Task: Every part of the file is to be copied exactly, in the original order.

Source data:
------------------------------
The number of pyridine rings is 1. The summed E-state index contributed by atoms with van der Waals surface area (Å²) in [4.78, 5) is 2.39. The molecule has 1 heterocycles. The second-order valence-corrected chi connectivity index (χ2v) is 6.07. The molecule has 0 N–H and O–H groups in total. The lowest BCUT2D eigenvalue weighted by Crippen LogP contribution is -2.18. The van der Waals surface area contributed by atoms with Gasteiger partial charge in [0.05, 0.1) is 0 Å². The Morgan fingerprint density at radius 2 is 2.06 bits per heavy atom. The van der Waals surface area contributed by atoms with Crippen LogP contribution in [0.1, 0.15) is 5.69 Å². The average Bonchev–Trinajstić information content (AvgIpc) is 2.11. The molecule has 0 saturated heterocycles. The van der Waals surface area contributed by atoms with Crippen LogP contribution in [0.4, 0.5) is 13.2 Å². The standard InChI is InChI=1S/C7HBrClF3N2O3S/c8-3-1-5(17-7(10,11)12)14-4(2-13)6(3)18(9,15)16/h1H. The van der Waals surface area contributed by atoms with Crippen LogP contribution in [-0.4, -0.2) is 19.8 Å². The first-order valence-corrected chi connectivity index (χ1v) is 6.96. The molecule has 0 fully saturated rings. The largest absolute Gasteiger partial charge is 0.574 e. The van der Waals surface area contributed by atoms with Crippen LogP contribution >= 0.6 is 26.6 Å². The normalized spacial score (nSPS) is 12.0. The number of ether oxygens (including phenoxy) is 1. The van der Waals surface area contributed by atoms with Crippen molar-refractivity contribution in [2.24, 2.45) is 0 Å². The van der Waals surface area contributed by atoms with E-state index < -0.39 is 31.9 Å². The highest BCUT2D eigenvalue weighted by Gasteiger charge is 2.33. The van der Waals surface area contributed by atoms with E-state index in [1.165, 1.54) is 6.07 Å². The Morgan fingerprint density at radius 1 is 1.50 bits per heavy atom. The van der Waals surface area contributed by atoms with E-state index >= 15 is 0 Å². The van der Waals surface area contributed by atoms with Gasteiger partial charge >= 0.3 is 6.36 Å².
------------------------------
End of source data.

The number of pyridine rings is 1. The summed E-state index contributed by atoms with van der Waals surface area (Å²) in [4.78, 5) is 2.39. The molecule has 1 heterocycles. The second-order valence-corrected chi connectivity index (χ2v) is 6.07. The molecule has 0 N–H and O–H groups in total. The lowest BCUT2D eigenvalue weighted by Crippen LogP contribution is -2.18. The van der Waals surface area contributed by atoms with Gasteiger partial charge in [0.05, 0.1) is 0 Å². The Morgan fingerprint density at radius 2 is 2.06 bits per heavy atom. The van der Waals surface area contributed by atoms with Crippen LogP contribution in [0.1, 0.15) is 5.69 Å². The average Bonchev–Trinajstić information content (AvgIpc) is 2.11. The molecule has 0 saturated heterocycles. The van der Waals surface area contributed by atoms with Crippen LogP contribution in [0.4, 0.5) is 13.2 Å². The standard InChI is InChI=1S/C7HBrClF3N2O3S/c8-3-1-5(17-7(10,11)12)14-4(2-13)6(3)18(9,15)16/h1H. The van der Waals surface area contributed by atoms with Crippen LogP contribution in [-0.4, -0.2) is 19.8 Å². The first-order valence-corrected chi connectivity index (χ1v) is 6.96. The molecule has 0 fully saturated rings. The largest absolute Gasteiger partial charge is 0.574 e. The van der Waals surface area contributed by atoms with Crippen LogP contribution >= 0.6 is 26.6 Å². The normalized spacial score (nSPS) is 12.0. The number of ether oxygens (including phenoxy) is 1. The van der Waals surface area contributed by atoms with Crippen molar-refractivity contribution in [2.24, 2.45) is 0 Å². The van der Waals surface area contributed by atoms with E-state index < -0.39 is 31.9 Å². The highest BCUT2D eigenvalue weighted by Gasteiger charge is 2.33. The van der Waals surface area contributed by atoms with E-state index in [1.165, 1.54) is 6.07 Å². The Morgan fingerprint density at radius 1 is 1.50 bits per heavy atom. The van der Waals surface area contributed by atoms with E-state index >= 15 is 0 Å². The van der Waals surface area contributed by atoms with Gasteiger partial charge >= 0.3 is 6.36 Å².